GEIST: You know, I kind of agree with what you said. I don‘t see her going into these living rooms in Iowa. I know she‘s from Chicago, but she doesn‘t get that sort of Midwest, home-spun things. You know what I mean? I don‘t know if she‘s warm enough.
CARLSON: But don‘t attack her. It will just make her more powerful.
GEIST: I would never attack her. I‘ll leave it to the commercials like this. Brilliant piece of production there.
Well Tucker, hide the women and children, mainly the children, Michael Jackson is back in the United States. Jackson and his spokesman confirmed today that Michael has returned to the U.S., but they wouldn‘t say where he is. Jackson has been in self-imposed exile in place like Bahrain, Ireland and France since his acquittal in that 2005 child molestation trial. Michael also announced a series of fan appreciation events in Japan, where for a mere 3,300 bucks, you get a chance to meet the man himself. That sounds pretty pathetic.
And that‘s, also Tucker, I think, the first sign that you‘ve completely fallen from grace, when you are going to foreign countries to make money at events like this. It‘s like they wanted Mike Tyson to go wrestle a Grisly Bear in some Indonesia country for 1,000 bucks when he was bankrupt. It‘s just not a good sign when you have to go outside the country for money like this.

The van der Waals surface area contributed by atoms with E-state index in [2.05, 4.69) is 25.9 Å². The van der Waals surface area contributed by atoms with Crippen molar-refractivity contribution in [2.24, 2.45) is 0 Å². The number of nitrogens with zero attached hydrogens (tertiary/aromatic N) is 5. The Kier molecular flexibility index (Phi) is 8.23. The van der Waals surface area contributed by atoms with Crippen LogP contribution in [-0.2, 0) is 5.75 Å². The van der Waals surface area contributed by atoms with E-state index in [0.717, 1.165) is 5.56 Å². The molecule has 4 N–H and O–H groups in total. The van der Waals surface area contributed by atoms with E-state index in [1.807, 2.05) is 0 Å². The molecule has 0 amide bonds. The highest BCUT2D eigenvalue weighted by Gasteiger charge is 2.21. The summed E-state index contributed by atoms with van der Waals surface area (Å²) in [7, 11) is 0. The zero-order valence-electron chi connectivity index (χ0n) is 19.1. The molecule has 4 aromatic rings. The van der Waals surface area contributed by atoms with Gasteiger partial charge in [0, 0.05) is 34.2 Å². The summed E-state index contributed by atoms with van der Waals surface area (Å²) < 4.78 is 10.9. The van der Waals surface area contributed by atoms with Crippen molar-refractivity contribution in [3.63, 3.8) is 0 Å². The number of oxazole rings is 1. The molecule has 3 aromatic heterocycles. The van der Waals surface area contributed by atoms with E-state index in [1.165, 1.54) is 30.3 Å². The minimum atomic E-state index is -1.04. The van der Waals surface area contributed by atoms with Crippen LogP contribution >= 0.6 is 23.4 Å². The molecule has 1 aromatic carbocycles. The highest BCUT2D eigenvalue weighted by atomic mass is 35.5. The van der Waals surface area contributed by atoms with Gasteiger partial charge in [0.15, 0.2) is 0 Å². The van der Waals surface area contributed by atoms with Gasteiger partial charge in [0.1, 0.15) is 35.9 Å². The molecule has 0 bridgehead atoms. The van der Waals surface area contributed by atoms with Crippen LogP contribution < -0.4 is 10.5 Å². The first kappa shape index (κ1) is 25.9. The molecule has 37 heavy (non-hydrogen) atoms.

CARLSON: It looks like pretty easy money though, honestly. I don‘t know, I‘d have some fan appreciation events in Tokyo for 3,300 dollars.
GEIST: Well, you‘re shameless. I know you would do that. Like Pete Rose signing T-shirts at the mall in Spokane.
CARLSON: I saw him Vegas one day, signing T-shirts. It was so sad.
GEIST: Oh god, he‘s totally shameless. He‘s totally shameless. So Michael‘s back in the U.S. and if you have 3,300 bucks and you want to buy a trip to Tokyo, you can shake his gloved hand, hopefully it‘s gloved. Don‘t know where that‘s been.
Well, finally Tucker, from the irony file, we bring you the story of a two-time Indy 500 champion arrested for bad driving. Police say Al Unser Jr. side-swiped a car on a Los Vegas highway yesterday. Then sped away from the scene. He later failed several field sobriety tests and was charged with driving under the influence and misdemeanor hit and run. No one, luckily, was injured in the accident. Tucker, we don‘t want to rub it in whatsoever, but we just point out the irony. It‘s kind of like a couple months ago we pointed it out when Pete Coors was pulled over for DUI. Sort of can‘t pass up the story.
CARLSON: No, you really can‘t. Remember, innocent until proven guilty, that‘s what I would say about Al Unser Jr.
GEIST: OK, well.
CARLSON: I would. I don‘t know.
GEIST: Sure, OK.
CARLSON: I feel sorry for people whose public misdeeds -
GEIST: I agree. I‘m not going to pile on. I‘ll wait and see. One other piece of video, we can‘t leave this week without pointing it out, our man of the week, the Costa Rican dude who has a pet alligator. We just want to—mainly want to hand out the award now, because he may not be with us next week. So, we want to get this in before things go sour.
There he is, head butting and wresting with his pet 16-foot alligator.
So, happy weekend Costa Rican guy with the alligator.
CARLSON: That‘s incredible Willie. If we could end this show on animal video every day, it will be terrific. Willie Geist, have a great weekend.
GEIST: All right Tucker, you too.
CARLSON: You too out there, do the same. We‘ll see you Monday. Have a great night.